“An elaborate system of inter-agency committees was eventually formed and charged with the task of working closely with private groups and individuals involved in fundraising, lobbying campaigns and propagandistic activities aimed at influencing public opinion and governmental action,” an unpublished draft chapter of Congress’s investigation into Iran-Contra states. (Democrats dropped the chapter in order to get several Republicans to sign the report.)
The Smith-Mundt Act, passed in 1948 in the wake of the Second World War, prohibits the the State Department from disseminating “public diplomacy” — i.e., propaganda — domestically, instead requiring that those materials be targeted at foreign audiences. The Defense Department considered itself bound by this requirement as well.
After the invasion of Iraq, the Pentagon triggered backlash after U.S. propaganda was disseminated in the U.S. In 2004, the military signaled that it had begun its siege on Fallujah. Just hours later, CNN discovered that this was not true.
But in 2012, the law was amended to allow propaganda to be circulated domestically, under the bipartisan Smith-Mundt Modernization Act, introduced by Reps. Adam Smith, D-Wash., and Mac Thornberry, R-Texas, which was later rolled into the National Defense Authorization Act.
“Proponents of amending these two sections argue that the ban on domestic dissemination of public diplomacy information is impractical given the global reach of modern communications, especially the Internet, and that it unnecessarily prevents valid U.S. government communications with foreign publics due to U.S. officials’ fear of violating the ban,” a congressional research service report said at the time of the proposed amendments. “Critics of lifting the ban state that it may open the door to more aggressive U.S. government activities to persuade U.S. citizens to support government policies, and might also divert the focus of State Department and the BBG [Broadcasting Board of Governors] communications from foreign publics, reducing their effectiveness.”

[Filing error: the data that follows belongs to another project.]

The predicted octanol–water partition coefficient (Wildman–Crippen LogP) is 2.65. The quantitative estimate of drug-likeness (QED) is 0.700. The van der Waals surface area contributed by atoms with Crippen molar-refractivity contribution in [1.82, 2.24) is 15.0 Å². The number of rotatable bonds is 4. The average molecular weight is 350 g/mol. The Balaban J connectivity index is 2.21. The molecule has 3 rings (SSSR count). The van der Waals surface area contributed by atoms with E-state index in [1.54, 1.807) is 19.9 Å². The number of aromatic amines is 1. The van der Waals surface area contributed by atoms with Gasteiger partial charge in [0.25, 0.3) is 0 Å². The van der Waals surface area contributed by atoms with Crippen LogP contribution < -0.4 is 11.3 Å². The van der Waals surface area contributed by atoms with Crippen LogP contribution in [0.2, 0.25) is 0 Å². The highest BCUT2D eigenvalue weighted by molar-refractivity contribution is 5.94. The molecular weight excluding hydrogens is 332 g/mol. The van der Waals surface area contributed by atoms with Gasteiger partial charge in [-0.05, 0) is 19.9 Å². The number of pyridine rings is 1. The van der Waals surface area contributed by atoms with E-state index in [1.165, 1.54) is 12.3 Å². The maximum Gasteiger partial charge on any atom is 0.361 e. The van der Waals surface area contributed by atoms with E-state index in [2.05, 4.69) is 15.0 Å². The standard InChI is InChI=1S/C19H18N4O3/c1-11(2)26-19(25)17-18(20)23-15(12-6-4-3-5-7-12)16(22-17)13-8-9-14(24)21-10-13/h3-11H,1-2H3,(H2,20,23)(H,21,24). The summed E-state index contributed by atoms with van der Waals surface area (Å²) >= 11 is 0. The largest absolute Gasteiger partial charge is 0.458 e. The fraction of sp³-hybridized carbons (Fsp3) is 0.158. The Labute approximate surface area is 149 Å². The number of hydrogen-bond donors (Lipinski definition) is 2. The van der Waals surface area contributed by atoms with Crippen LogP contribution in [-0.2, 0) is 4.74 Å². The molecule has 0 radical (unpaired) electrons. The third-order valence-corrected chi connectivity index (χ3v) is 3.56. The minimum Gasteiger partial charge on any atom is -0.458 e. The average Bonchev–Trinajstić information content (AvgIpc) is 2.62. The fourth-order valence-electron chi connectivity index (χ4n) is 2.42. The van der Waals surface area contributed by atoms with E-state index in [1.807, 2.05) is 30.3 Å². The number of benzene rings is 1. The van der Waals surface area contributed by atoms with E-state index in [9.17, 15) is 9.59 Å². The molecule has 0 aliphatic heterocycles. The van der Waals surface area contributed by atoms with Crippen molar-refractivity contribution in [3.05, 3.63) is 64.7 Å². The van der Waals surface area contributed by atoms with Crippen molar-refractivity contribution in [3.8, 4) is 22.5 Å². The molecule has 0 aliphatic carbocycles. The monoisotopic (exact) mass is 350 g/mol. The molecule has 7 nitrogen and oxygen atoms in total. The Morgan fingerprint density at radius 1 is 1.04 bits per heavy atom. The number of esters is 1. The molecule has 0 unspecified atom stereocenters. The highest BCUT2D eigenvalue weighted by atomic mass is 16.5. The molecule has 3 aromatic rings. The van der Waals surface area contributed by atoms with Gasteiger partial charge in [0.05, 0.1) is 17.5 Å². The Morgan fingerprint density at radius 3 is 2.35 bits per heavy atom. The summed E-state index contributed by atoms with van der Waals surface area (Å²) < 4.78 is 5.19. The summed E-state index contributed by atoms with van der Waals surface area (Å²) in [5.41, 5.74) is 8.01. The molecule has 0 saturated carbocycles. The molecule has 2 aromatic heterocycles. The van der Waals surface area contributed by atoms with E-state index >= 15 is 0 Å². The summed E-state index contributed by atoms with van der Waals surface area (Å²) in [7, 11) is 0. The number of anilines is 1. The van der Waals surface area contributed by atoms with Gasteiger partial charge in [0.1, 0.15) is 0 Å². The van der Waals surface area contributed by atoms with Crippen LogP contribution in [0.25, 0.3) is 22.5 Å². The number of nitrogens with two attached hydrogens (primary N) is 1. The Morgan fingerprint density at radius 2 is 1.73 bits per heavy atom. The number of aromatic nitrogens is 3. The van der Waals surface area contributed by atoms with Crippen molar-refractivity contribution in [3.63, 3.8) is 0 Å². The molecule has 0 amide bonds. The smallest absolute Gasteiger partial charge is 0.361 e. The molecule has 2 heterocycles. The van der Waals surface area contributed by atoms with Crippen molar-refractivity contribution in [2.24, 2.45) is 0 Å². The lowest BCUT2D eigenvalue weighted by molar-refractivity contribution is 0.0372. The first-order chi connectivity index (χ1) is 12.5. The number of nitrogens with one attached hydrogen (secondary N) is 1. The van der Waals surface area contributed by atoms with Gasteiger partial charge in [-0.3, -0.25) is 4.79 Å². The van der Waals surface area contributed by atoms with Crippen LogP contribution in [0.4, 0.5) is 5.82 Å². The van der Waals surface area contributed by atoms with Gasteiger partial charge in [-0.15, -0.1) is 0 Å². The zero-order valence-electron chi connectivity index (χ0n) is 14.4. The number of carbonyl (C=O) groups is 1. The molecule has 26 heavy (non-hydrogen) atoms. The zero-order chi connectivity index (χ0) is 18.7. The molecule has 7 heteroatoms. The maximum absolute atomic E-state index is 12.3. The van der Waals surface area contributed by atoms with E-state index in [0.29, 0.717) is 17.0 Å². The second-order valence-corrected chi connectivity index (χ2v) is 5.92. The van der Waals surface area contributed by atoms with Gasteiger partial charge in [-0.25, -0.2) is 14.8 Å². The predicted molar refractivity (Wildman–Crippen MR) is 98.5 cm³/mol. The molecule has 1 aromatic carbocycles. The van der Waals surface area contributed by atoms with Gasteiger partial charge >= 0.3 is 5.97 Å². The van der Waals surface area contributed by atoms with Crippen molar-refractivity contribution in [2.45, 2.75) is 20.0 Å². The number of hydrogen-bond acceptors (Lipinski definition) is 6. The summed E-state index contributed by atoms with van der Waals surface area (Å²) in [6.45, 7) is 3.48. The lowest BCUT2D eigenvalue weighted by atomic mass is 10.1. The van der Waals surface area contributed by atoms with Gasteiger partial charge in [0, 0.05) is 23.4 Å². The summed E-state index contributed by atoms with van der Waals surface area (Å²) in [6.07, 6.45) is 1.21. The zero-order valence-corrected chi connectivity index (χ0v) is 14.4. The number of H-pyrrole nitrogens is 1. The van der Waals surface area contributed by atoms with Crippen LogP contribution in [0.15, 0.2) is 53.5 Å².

The Obama administration subsequently approved a highly classified covert action finding designed to counter foreign malign influence activities, a finding renewed and updated by the Biden administration, as The Intercept has reported.
The IPMO memo produced for the academic institution hints at its role in such propagandistic efforts now. “Among other things, the IPMO is tasked with the development of broad thematic messaging guidance and specific strategies for the execution of DoD activities designed to influence foreign defense-related decision-makers to behave in a manner beneficial to U.S. interests,” the memo states.
As the global war on terror draws to a close, the Pentagon has turned its attention to so-called great power adversaries like Russia and China. Following Russia’s meddling in the 2016 election, which in part involved state-backed efforts to disseminate falsehoods on social media, offices tasked with combating disinformation started springing up all over the U.S. government, as The Intercept has reported.
The director of national intelligence last year established a new center to oversee all the various efforts, including the Department of Homeland Security’s Countering Foreign Influence Task Force and the FBI’s Foreign Influence Task Force.
The Pentagon’s IPMO differs from the others in one key respect: secrecy. Whereas most of the Department of Homeland Security’s counter-disinformation efforts are unclassified in nature — as one former DHS contractor not authorized to speak publicly explained to The Intercept — the IPMO involves a great deal of highly classified work.
That the office’s work goes beyond simple messaging into the rarefied world of intelligence is clear from its location within the Pentagon hierarchy. “The Influence and Perception Management Office will serve as the senior advisor to the USD(I&S) [Undersecretary of Defense for Intelligence and Security] for strategic operational influence and perception management (reveal and conceal) matters,” the budget notes.
When asked about the intelligence community’s counter-disinformation efforts, Lt. Gen. Scott Berrier, director of the Defense Intelligence Agency, told Congress this month, “I think DIA’s perspective on this, senator, is really speed: We want to be able to detect that and it’s really with our open-source collection capability working with our combatant command partners where this is happening all over the world — and then the ability to turn something quickly with them, under the right authorities, to counter that disinformation, misinformation.”
The Defense Department did not respond to a request for comment.
Correction: May 19, 2023
Holly was previously director of special programs for U.S. Joint Special Operations Command, not the director of Special Operations Command.